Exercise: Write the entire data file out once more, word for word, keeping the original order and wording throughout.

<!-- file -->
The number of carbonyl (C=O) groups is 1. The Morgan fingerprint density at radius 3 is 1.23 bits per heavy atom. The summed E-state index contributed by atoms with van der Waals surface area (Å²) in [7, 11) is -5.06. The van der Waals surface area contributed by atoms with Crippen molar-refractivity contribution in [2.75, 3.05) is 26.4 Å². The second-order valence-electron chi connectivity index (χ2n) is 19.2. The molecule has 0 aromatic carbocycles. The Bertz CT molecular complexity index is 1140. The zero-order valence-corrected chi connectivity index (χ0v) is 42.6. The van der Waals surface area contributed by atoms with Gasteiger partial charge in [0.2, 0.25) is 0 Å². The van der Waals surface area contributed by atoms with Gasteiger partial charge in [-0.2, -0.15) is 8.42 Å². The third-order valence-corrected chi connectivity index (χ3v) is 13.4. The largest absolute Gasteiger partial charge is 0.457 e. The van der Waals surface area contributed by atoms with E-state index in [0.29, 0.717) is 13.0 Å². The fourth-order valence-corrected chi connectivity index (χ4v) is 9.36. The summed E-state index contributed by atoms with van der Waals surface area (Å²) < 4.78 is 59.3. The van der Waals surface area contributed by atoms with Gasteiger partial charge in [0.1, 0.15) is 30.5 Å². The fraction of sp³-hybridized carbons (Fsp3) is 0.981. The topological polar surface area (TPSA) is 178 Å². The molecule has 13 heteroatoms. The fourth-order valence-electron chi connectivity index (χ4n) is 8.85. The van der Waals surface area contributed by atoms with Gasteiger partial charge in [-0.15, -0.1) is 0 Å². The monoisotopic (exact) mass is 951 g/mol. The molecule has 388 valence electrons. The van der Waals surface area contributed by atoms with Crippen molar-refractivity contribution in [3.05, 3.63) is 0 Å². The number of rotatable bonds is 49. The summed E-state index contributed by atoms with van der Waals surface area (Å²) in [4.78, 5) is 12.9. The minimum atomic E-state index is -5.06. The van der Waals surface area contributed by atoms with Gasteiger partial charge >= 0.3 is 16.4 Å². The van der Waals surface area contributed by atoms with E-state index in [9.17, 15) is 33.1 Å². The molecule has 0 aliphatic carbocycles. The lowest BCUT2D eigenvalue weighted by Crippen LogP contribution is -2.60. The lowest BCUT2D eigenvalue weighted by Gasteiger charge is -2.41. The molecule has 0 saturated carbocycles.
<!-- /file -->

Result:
The number of carbonyl (C=O) groups is 1. The Morgan fingerprint density at radius 3 is 1.23 bits per heavy atom. The summed E-state index contributed by atoms with van der Waals surface area (Å²) in [7, 11) is -5.06. The van der Waals surface area contributed by atoms with Crippen molar-refractivity contribution in [2.75, 3.05) is 26.4 Å². The second-order valence-electron chi connectivity index (χ2n) is 19.2. The molecule has 0 aromatic carbocycles. The Bertz CT molecular complexity index is 1140. The zero-order valence-corrected chi connectivity index (χ0v) is 42.6. The van der Waals surface area contributed by atoms with Gasteiger partial charge in [0.2, 0.25) is 0 Å². The van der Waals surface area contributed by atoms with Gasteiger partial charge in [-0.2, -0.15) is 8.42 Å². The third-order valence-corrected chi connectivity index (χ3v) is 13.4. The largest absolute Gasteiger partial charge is 0.457 e. The van der Waals surface area contributed by atoms with E-state index in [0.29, 0.717) is 13.0 Å². The fourth-order valence-corrected chi connectivity index (χ4v) is 9.36. The summed E-state index contributed by atoms with van der Waals surface area (Å²) < 4.78 is 59.3. The van der Waals surface area contributed by atoms with Gasteiger partial charge in [0.1, 0.15) is 30.5 Å². The fraction of sp³-hybridized carbons (Fsp3) is 0.981. The topological polar surface area (TPSA) is 178 Å². The molecule has 13 heteroatoms. The fourth-order valence-electron chi connectivity index (χ4n) is 8.85. The van der Waals surface area contributed by atoms with Gasteiger partial charge in [-0.15, -0.1) is 0 Å². The monoisotopic (exact) mass is 951 g/mol. The molecule has 388 valence electrons. The van der Waals surface area contributed by atoms with Crippen molar-refractivity contribution in [3.05, 3.63) is 0 Å². The number of rotatable bonds is 49. The summed E-state index contributed by atoms with van der Waals surface area (Å²) in [4.78, 5) is 12.9. The minimum atomic E-state index is -5.06. The van der Waals surface area contributed by atoms with Gasteiger partial charge >= 0.3 is 16.4 Å². The van der Waals surface area contributed by atoms with E-state index in [9.17, 15) is 33.1 Å². The molecule has 0 aliphatic carbocycles. The lowest BCUT2D eigenvalue weighted by Crippen LogP contribution is -2.60. The lowest BCUT2D eigenvalue weighted by Gasteiger charge is -2.41. The molecule has 0 saturated carbocycles.